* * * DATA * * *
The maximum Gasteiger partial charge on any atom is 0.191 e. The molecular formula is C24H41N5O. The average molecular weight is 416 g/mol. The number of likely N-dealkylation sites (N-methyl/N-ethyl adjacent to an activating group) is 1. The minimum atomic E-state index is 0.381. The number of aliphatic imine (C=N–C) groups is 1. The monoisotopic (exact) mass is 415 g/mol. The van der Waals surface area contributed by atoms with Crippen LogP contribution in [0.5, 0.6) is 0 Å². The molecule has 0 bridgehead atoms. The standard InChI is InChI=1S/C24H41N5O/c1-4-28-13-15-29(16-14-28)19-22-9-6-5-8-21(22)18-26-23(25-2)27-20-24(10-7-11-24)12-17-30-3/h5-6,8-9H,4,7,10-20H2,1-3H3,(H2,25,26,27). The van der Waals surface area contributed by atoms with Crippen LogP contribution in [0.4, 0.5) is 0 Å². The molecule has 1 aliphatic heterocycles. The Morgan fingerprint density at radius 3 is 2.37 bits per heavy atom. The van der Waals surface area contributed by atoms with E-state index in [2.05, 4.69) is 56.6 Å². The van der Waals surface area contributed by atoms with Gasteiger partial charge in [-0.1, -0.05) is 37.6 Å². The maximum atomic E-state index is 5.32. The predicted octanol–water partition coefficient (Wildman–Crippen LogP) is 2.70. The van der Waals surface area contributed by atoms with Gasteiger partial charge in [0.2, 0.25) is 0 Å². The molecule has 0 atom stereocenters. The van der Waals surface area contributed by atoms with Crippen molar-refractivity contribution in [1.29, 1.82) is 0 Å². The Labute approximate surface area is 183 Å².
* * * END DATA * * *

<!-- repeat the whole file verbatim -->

The maximum Gasteiger partial charge on any atom is 0.191 e. The molecular formula is C24H41N5O. The average molecular weight is 416 g/mol. The number of likely N-dealkylation sites (N-methyl/N-ethyl adjacent to an activating group) is 1. The minimum atomic E-state index is 0.381. The number of aliphatic imine (C=N–C) groups is 1. The monoisotopic (exact) mass is 415 g/mol. The van der Waals surface area contributed by atoms with Crippen LogP contribution in [0.5, 0.6) is 0 Å². The molecule has 0 bridgehead atoms. The standard InChI is InChI=1S/C24H41N5O/c1-4-28-13-15-29(16-14-28)19-22-9-6-5-8-21(22)18-26-23(25-2)27-20-24(10-7-11-24)12-17-30-3/h5-6,8-9H,4,7,10-20H2,1-3H3,(H2,25,26,27). The van der Waals surface area contributed by atoms with Crippen LogP contribution in [0.4, 0.5) is 0 Å². The molecule has 1 aliphatic heterocycles. The Morgan fingerprint density at radius 3 is 2.37 bits per heavy atom. The van der Waals surface area contributed by atoms with E-state index in [2.05, 4.69) is 56.6 Å². The van der Waals surface area contributed by atoms with Gasteiger partial charge in [-0.1, -0.05) is 37.6 Å². The maximum atomic E-state index is 5.32. The predicted octanol–water partition coefficient (Wildman–Crippen LogP) is 2.70. The van der Waals surface area contributed by atoms with Gasteiger partial charge in [0.2, 0.25) is 0 Å². The molecule has 0 atom stereocenters. The van der Waals surface area contributed by atoms with Crippen molar-refractivity contribution in [1.29, 1.82) is 0 Å². The Labute approximate surface area is 183 Å².